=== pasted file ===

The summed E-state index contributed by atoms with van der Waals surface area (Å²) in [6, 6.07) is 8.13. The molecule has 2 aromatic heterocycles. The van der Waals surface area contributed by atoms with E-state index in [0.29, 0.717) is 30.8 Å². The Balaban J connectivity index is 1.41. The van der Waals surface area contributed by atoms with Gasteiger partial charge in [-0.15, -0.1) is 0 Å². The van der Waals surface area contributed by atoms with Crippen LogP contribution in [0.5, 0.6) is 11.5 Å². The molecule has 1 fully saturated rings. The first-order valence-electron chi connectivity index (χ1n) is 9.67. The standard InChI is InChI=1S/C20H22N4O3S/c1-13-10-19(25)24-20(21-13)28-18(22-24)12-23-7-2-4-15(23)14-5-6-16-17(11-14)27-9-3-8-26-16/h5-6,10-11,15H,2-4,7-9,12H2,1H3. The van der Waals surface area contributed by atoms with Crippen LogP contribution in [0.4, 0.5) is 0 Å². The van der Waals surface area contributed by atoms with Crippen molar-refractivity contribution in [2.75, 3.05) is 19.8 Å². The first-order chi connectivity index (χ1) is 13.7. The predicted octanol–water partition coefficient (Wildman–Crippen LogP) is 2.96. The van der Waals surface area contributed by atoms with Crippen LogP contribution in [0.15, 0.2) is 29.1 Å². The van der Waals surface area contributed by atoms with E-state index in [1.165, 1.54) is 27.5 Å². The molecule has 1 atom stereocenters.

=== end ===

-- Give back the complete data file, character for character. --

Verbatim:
The summed E-state index contributed by atoms with van der Waals surface area (Å²) in [6, 6.07) is 8.13. The molecule has 2 aromatic heterocycles. The van der Waals surface area contributed by atoms with E-state index in [0.29, 0.717) is 30.8 Å². The Balaban J connectivity index is 1.41. The van der Waals surface area contributed by atoms with Gasteiger partial charge in [-0.15, -0.1) is 0 Å². The van der Waals surface area contributed by atoms with Crippen LogP contribution in [0.5, 0.6) is 11.5 Å². The molecule has 1 fully saturated rings. The first-order valence-electron chi connectivity index (χ1n) is 9.67. The standard InChI is InChI=1S/C20H22N4O3S/c1-13-10-19(25)24-20(21-13)28-18(22-24)12-23-7-2-4-15(23)14-5-6-16-17(11-14)27-9-3-8-26-16/h5-6,10-11,15H,2-4,7-9,12H2,1H3. The van der Waals surface area contributed by atoms with Crippen LogP contribution in [0.4, 0.5) is 0 Å². The van der Waals surface area contributed by atoms with Crippen molar-refractivity contribution in [2.75, 3.05) is 19.8 Å². The first-order chi connectivity index (χ1) is 13.7. The predicted octanol–water partition coefficient (Wildman–Crippen LogP) is 2.96. The van der Waals surface area contributed by atoms with Crippen LogP contribution in [0.15, 0.2) is 29.1 Å². The van der Waals surface area contributed by atoms with E-state index in [1.165, 1.54) is 27.5 Å². The molecule has 1 atom stereocenters.